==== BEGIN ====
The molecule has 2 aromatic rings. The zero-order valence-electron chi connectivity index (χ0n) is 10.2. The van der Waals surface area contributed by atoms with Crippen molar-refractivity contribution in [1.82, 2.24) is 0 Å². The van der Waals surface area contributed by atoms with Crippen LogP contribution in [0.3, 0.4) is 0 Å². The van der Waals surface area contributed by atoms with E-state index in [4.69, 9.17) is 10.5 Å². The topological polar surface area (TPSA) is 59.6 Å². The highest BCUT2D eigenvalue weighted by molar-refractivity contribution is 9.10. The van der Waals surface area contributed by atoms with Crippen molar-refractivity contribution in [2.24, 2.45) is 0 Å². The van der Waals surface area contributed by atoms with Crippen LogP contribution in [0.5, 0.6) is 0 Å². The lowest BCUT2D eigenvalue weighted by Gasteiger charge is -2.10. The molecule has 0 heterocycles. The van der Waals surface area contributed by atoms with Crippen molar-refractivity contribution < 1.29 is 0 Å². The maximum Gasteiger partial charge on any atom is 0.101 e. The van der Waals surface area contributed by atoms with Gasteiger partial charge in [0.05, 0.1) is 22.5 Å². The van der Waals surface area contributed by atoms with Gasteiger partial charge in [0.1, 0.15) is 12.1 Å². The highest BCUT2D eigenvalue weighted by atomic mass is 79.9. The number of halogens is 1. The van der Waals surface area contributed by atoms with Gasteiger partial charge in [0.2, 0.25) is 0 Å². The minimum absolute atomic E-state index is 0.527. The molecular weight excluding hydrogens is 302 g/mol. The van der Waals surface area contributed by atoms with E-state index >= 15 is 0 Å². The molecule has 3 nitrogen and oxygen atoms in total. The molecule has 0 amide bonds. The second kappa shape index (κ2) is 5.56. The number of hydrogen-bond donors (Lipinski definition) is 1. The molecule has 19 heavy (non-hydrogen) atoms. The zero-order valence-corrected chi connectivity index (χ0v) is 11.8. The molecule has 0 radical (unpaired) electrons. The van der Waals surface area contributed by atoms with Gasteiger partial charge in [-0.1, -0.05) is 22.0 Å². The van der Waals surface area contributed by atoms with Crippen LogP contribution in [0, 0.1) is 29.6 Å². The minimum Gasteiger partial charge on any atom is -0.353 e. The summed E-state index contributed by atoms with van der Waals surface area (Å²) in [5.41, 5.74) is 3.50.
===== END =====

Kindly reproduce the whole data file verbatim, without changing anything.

The molecule has 2 aromatic rings. The zero-order valence-electron chi connectivity index (χ0n) is 10.2. The van der Waals surface area contributed by atoms with Crippen molar-refractivity contribution in [1.82, 2.24) is 0 Å². The van der Waals surface area contributed by atoms with Crippen LogP contribution in [0.3, 0.4) is 0 Å². The van der Waals surface area contributed by atoms with E-state index in [4.69, 9.17) is 10.5 Å². The topological polar surface area (TPSA) is 59.6 Å². The highest BCUT2D eigenvalue weighted by molar-refractivity contribution is 9.10. The van der Waals surface area contributed by atoms with Crippen molar-refractivity contribution in [2.24, 2.45) is 0 Å². The van der Waals surface area contributed by atoms with Crippen LogP contribution in [0.5, 0.6) is 0 Å². The lowest BCUT2D eigenvalue weighted by Gasteiger charge is -2.10. The molecule has 0 heterocycles. The van der Waals surface area contributed by atoms with Crippen molar-refractivity contribution < 1.29 is 0 Å². The maximum Gasteiger partial charge on any atom is 0.101 e. The van der Waals surface area contributed by atoms with Gasteiger partial charge in [0.05, 0.1) is 22.5 Å². The van der Waals surface area contributed by atoms with Gasteiger partial charge in [0.1, 0.15) is 12.1 Å². The highest BCUT2D eigenvalue weighted by atomic mass is 79.9. The number of halogens is 1. The van der Waals surface area contributed by atoms with Gasteiger partial charge in [0.2, 0.25) is 0 Å². The minimum absolute atomic E-state index is 0.527. The molecular weight excluding hydrogens is 302 g/mol. The van der Waals surface area contributed by atoms with E-state index >= 15 is 0 Å². The molecule has 3 nitrogen and oxygen atoms in total. The molecule has 0 amide bonds. The second kappa shape index (κ2) is 5.56. The number of hydrogen-bond donors (Lipinski definition) is 1. The molecule has 19 heavy (non-hydrogen) atoms. The zero-order valence-corrected chi connectivity index (χ0v) is 11.8. The molecule has 0 radical (unpaired) electrons. The van der Waals surface area contributed by atoms with Gasteiger partial charge in [-0.1, -0.05) is 22.0 Å². The van der Waals surface area contributed by atoms with Crippen LogP contribution in [0, 0.1) is 29.6 Å². The minimum Gasteiger partial charge on any atom is -0.353 e. The summed E-state index contributed by atoms with van der Waals surface area (Å²) in [5.41, 5.74) is 3.50.